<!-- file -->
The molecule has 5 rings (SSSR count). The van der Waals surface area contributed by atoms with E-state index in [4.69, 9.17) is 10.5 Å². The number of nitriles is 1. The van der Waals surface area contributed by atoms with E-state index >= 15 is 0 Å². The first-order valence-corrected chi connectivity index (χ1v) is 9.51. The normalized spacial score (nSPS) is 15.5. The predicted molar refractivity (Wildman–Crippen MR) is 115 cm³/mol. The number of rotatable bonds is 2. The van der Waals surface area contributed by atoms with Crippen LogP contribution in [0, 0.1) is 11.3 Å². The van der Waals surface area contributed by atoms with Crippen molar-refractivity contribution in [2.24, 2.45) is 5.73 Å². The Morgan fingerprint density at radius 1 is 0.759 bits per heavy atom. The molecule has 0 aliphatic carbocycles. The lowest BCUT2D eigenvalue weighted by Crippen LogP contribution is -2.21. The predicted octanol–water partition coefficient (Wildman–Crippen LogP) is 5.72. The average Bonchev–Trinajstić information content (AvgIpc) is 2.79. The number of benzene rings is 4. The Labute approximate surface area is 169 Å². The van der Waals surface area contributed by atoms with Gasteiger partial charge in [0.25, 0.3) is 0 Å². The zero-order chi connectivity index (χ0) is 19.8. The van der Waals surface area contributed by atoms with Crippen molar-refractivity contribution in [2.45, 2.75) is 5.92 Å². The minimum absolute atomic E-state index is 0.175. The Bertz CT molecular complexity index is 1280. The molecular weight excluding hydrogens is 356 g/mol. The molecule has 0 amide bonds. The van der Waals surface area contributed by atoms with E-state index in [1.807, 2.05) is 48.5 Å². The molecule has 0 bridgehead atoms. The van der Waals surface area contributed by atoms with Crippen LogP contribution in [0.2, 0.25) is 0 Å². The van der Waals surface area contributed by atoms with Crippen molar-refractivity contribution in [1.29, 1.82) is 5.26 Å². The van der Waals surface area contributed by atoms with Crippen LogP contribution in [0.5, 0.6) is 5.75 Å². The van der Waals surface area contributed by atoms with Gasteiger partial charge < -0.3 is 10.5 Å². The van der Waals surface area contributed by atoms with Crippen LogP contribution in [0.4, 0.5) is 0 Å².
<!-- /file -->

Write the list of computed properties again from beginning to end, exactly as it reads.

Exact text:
The molecule has 5 rings (SSSR count). The van der Waals surface area contributed by atoms with E-state index in [4.69, 9.17) is 10.5 Å². The number of nitriles is 1. The van der Waals surface area contributed by atoms with E-state index >= 15 is 0 Å². The first-order valence-corrected chi connectivity index (χ1v) is 9.51. The normalized spacial score (nSPS) is 15.5. The predicted molar refractivity (Wildman–Crippen MR) is 115 cm³/mol. The number of rotatable bonds is 2. The van der Waals surface area contributed by atoms with Crippen LogP contribution in [0, 0.1) is 11.3 Å². The van der Waals surface area contributed by atoms with Crippen molar-refractivity contribution in [2.24, 2.45) is 5.73 Å². The Morgan fingerprint density at radius 1 is 0.759 bits per heavy atom. The molecule has 0 aliphatic carbocycles. The lowest BCUT2D eigenvalue weighted by Crippen LogP contribution is -2.21. The predicted octanol–water partition coefficient (Wildman–Crippen LogP) is 5.72. The average Bonchev–Trinajstić information content (AvgIpc) is 2.79. The number of benzene rings is 4. The Labute approximate surface area is 169 Å². The van der Waals surface area contributed by atoms with Gasteiger partial charge in [0.25, 0.3) is 0 Å². The zero-order chi connectivity index (χ0) is 19.8. The van der Waals surface area contributed by atoms with Crippen molar-refractivity contribution in [2.45, 2.75) is 5.92 Å². The minimum absolute atomic E-state index is 0.175. The Bertz CT molecular complexity index is 1280. The molecular weight excluding hydrogens is 356 g/mol. The molecule has 0 amide bonds. The van der Waals surface area contributed by atoms with E-state index in [1.807, 2.05) is 48.5 Å². The molecule has 0 bridgehead atoms. The van der Waals surface area contributed by atoms with Crippen LogP contribution in [0.2, 0.25) is 0 Å². The van der Waals surface area contributed by atoms with Crippen molar-refractivity contribution in [1.29, 1.82) is 5.26 Å². The van der Waals surface area contributed by atoms with Crippen LogP contribution in [0.5, 0.6) is 5.75 Å². The van der Waals surface area contributed by atoms with Gasteiger partial charge < -0.3 is 10.5 Å². The van der Waals surface area contributed by atoms with Crippen LogP contribution in [0.4, 0.5) is 0 Å².